A few years ago The Head and the Heart co-founder Josiah Johnson was just another Seattle transplant with a guitar at an open mike night. Three years later, his group is one of the most talked about acts in independent music on the cusp of worldwide mainstream success. 

Case in point: a two-night stand at The Fillmore later this year. But with increasing fame, Seattle’s new breakout band only seems to grow more humble. After an extensive year of touring in 2011, the group will head back out on the road this spring on their own headlining tour leading to an appearance at Coachella in April and the dates at The Fillmore in June.

How did the band originally get together?

It was kind of a weird, natural process. I had only moved to Seattle a few months before, and then John had moved to Seattle from Virginia and we were both playing this open mike.

At open mikes there’s a lot of not good stuff (laughs), so when someone comes in and is just great, you just take notice. I went up and talked to him afterward and we became friends. We would play these acoustic shows and friends we made from the open mikes would come up and accompany on banjo, violin, or piano or whatever. It was kind of … [a] collective and we would meet these people who just added a whole other different dimension to the music, you know?

Did you have a vision for what the band would sound like starting out?

Not at all, we weren’t in a hurry to form a band. We were just having fun writing songs. John and I have different songwriting styles, and I feel like a lot of times if I hit a wall writing a song he’ll be able to finish that thought in a different way. And that’s what we were thinking about; we weren’t posting Craigslist ads for a bass player or something like that (laughs).

Which I’m sure you don’t recommend.

(laughs). Yeah, I can’t imagine that working out too well. It was just this really natural process where there was no auditioning, but there were certain people who stood out and over the course of six months and then we pretty much recorded right away. Because it was such a long process, we had written a bunch of songs and originally it was going to be more of a demo to show to venues. We ended up spending a lot more time on it and flushing it out and it just sounded really. It became an album and KEXP picked it up, and the rest is history.

The band re-released the debut through Sub Pop. Do you have plans for the next LP?

We have plans to write for it, but because of the importance of the lyrics and the experiences behind the lyrics, we don’t want to say “this is a recording date” and write a certain number of songs before then. I think the main thing for us right now is just setting aside time to live, be a normal person, stop touring, and find the experiences that are going to inspire a whole other set of songs. So no plans for recording, but definitely plans for living and writing.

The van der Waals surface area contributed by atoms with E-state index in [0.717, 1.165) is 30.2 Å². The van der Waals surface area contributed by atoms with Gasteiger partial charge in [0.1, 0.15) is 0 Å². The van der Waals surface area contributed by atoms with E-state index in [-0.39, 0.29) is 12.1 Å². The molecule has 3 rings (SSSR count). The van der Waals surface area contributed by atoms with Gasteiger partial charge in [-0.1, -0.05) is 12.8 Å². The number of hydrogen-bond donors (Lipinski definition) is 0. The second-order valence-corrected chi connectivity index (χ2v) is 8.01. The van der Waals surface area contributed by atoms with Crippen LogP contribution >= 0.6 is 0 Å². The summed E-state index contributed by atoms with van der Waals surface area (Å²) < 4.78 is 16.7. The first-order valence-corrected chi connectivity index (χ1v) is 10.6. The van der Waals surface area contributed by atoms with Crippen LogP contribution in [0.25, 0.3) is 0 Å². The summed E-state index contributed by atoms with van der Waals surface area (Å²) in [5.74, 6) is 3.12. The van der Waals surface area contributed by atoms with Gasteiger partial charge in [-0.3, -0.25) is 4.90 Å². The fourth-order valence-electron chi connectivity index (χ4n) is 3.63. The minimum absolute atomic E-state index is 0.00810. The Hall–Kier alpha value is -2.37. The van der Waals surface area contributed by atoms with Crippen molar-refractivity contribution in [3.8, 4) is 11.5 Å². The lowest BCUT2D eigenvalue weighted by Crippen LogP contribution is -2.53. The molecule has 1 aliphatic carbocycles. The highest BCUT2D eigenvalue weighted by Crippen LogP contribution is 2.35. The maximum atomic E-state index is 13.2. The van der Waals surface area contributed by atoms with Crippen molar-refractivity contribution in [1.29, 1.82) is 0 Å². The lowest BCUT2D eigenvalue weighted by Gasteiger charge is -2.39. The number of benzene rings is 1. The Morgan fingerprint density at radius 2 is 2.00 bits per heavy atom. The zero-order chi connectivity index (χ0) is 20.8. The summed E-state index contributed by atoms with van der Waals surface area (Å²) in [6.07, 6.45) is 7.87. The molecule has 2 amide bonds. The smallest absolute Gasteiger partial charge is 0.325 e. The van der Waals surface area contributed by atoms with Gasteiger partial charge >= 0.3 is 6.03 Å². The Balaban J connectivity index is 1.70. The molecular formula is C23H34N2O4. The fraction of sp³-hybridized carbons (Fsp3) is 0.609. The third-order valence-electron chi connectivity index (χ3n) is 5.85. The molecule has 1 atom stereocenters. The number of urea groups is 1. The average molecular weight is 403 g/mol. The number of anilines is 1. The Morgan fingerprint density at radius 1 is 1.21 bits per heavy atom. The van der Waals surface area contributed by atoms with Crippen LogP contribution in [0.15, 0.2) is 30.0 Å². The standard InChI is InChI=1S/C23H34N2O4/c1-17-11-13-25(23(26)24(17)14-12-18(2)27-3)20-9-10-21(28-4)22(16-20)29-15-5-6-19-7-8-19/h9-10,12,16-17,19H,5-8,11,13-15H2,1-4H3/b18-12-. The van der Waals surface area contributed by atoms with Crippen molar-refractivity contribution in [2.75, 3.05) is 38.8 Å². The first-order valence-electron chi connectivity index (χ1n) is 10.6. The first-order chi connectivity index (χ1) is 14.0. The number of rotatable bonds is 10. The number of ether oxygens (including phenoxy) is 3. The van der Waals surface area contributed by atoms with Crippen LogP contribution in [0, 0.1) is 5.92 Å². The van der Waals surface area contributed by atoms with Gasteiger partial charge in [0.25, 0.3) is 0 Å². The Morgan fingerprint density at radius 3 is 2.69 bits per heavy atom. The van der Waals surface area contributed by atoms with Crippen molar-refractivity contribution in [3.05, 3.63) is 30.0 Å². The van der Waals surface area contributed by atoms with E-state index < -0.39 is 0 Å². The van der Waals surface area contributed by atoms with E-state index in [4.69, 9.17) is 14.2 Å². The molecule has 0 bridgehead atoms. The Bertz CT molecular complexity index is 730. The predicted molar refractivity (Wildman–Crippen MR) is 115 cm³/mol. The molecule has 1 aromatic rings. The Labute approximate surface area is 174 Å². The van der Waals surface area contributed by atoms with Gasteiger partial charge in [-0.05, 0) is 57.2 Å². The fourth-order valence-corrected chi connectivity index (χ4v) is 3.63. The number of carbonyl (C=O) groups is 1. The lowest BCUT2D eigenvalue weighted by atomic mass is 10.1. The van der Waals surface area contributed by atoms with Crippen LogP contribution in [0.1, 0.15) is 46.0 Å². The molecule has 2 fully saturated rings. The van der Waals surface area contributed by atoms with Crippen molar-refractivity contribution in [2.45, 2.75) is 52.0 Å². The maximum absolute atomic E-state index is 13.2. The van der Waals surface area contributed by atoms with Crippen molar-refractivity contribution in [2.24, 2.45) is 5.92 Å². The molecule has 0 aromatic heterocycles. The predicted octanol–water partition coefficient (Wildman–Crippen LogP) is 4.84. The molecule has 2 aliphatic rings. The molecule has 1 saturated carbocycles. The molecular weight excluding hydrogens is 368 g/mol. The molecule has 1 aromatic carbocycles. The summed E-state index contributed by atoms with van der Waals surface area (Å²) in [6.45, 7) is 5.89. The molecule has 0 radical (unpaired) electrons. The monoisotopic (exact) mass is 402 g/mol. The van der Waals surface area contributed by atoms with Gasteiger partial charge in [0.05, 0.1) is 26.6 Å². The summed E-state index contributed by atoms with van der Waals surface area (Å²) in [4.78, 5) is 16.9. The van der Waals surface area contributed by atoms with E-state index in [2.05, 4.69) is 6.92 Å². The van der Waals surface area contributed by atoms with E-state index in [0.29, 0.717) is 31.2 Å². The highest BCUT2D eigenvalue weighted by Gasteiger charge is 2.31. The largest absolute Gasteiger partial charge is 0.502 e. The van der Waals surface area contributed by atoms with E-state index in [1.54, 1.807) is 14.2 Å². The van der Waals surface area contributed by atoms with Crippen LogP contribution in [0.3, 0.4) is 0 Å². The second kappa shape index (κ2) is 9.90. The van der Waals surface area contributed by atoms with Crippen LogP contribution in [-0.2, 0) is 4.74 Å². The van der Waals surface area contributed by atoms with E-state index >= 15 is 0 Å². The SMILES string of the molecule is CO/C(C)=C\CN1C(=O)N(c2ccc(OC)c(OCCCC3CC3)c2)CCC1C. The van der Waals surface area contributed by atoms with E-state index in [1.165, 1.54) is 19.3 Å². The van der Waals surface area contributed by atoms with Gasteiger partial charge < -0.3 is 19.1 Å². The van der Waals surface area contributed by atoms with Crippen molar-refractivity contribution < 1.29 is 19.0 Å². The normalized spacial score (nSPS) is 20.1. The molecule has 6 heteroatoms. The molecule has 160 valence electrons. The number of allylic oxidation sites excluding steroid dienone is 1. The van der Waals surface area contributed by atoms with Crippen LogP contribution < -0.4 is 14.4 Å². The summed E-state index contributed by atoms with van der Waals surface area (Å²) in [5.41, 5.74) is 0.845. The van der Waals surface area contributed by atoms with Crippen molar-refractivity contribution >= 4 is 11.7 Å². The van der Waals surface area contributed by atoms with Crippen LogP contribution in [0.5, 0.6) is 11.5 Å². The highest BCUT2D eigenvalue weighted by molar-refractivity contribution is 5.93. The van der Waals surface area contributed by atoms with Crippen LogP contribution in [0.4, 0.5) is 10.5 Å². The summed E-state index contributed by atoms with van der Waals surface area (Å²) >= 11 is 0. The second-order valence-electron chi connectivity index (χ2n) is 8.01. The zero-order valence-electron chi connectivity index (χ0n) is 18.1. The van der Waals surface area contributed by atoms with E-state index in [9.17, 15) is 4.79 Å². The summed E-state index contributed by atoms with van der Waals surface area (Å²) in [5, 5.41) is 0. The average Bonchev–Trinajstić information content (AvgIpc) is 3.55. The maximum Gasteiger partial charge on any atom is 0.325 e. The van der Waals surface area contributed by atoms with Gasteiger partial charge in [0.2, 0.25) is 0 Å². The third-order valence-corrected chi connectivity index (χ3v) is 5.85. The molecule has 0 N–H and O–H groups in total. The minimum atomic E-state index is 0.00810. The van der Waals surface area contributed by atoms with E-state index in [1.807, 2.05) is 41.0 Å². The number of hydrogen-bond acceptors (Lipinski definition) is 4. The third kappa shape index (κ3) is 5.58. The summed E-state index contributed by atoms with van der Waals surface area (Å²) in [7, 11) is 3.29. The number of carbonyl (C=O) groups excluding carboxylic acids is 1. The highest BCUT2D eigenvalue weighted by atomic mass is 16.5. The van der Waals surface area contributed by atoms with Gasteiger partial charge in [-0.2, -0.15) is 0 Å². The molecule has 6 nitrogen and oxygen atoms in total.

Since you guys didn’t know each other that long before creating the first record, how has touring and spending so much time together changed the way you create , if at all?

The weird thing is none of the songs came together the exact same way. There’s always different pockets of people in the band that latched onto a song John or I started and then kind of pushed along to help flush it out and write it. No two songs were ever finished the same way.

In terms of how touring has changed that, I have no idea because we haven’t been able to spend the time to write more songs. It’s definitely weird, though, because we didn’t know each other all that long before we were in the same van for seven months in a row with each other. It’s a crazy thing and such a huge growing and maturing experience to need to learn all of the faults and the strengths of all of the people in the band. We didn’t have a lot of lead up time to that.

It’s been really exciting and really tough in a band relational sense to learn how to support each other and help everyone be their best because a band is like a relationship or family. With six people and six different viewpoints, that didn’t all coalesce too much before we started doing this full time.

In our band, there is no one who is just backing the rest of the people up. Everyone actively helps to create so everything is a compromise, but everyone feels invested in it. You have to make sure everyone feels like they’re getting their say and input. It’s something that I think yields way more incredible results than if it was just one person with everyone backing, but it’s really tricky to navigate.

The Head and the Heart perform June 1 and June 2.